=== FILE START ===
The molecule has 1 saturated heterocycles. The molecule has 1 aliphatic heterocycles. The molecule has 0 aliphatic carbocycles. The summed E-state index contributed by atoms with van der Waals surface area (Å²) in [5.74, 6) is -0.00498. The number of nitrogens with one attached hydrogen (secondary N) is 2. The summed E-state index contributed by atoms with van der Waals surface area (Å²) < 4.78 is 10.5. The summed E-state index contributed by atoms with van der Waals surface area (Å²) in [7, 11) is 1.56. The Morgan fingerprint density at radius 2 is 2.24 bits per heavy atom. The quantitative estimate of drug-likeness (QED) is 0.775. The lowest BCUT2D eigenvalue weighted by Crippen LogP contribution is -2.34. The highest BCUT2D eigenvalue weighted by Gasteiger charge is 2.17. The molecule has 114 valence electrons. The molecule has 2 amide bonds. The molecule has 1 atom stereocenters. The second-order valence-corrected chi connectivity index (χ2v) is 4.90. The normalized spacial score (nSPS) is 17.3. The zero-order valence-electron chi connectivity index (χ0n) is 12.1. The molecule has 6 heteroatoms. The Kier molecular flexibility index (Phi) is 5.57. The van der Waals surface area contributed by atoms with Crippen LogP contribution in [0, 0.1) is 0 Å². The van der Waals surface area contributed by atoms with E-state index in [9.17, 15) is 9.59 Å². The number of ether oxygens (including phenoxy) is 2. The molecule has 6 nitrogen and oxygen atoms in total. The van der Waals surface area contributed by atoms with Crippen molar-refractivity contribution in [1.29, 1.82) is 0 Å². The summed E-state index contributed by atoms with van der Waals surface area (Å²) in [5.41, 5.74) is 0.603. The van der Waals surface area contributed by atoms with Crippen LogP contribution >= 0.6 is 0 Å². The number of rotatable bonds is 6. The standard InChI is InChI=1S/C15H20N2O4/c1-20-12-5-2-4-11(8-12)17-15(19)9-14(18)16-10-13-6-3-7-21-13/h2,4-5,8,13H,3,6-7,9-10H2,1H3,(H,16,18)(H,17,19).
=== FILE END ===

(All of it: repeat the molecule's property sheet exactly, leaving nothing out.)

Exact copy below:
The molecule has 1 saturated heterocycles. The molecule has 1 aliphatic heterocycles. The molecule has 0 aliphatic carbocycles. The summed E-state index contributed by atoms with van der Waals surface area (Å²) in [5.74, 6) is -0.00498. The number of nitrogens with one attached hydrogen (secondary N) is 2. The summed E-state index contributed by atoms with van der Waals surface area (Å²) < 4.78 is 10.5. The summed E-state index contributed by atoms with van der Waals surface area (Å²) in [7, 11) is 1.56. The Morgan fingerprint density at radius 2 is 2.24 bits per heavy atom. The quantitative estimate of drug-likeness (QED) is 0.775. The lowest BCUT2D eigenvalue weighted by Crippen LogP contribution is -2.34. The highest BCUT2D eigenvalue weighted by Gasteiger charge is 2.17. The molecule has 114 valence electrons. The molecule has 2 amide bonds. The molecule has 1 atom stereocenters. The second-order valence-corrected chi connectivity index (χ2v) is 4.90. The normalized spacial score (nSPS) is 17.3. The zero-order valence-electron chi connectivity index (χ0n) is 12.1. The molecule has 6 heteroatoms. The Kier molecular flexibility index (Phi) is 5.57. The van der Waals surface area contributed by atoms with Crippen LogP contribution in [0, 0.1) is 0 Å². The van der Waals surface area contributed by atoms with E-state index in [9.17, 15) is 9.59 Å². The number of ether oxygens (including phenoxy) is 2. The molecule has 6 nitrogen and oxygen atoms in total. The van der Waals surface area contributed by atoms with Crippen molar-refractivity contribution in [1.29, 1.82) is 0 Å². The summed E-state index contributed by atoms with van der Waals surface area (Å²) in [5.41, 5.74) is 0.603. The van der Waals surface area contributed by atoms with Crippen LogP contribution >= 0.6 is 0 Å². The number of rotatable bonds is 6. The standard InChI is InChI=1S/C15H20N2O4/c1-20-12-5-2-4-11(8-12)17-15(19)9-14(18)16-10-13-6-3-7-21-13/h2,4-5,8,13H,3,6-7,9-10H2,1H3,(H,16,18)(H,17,19).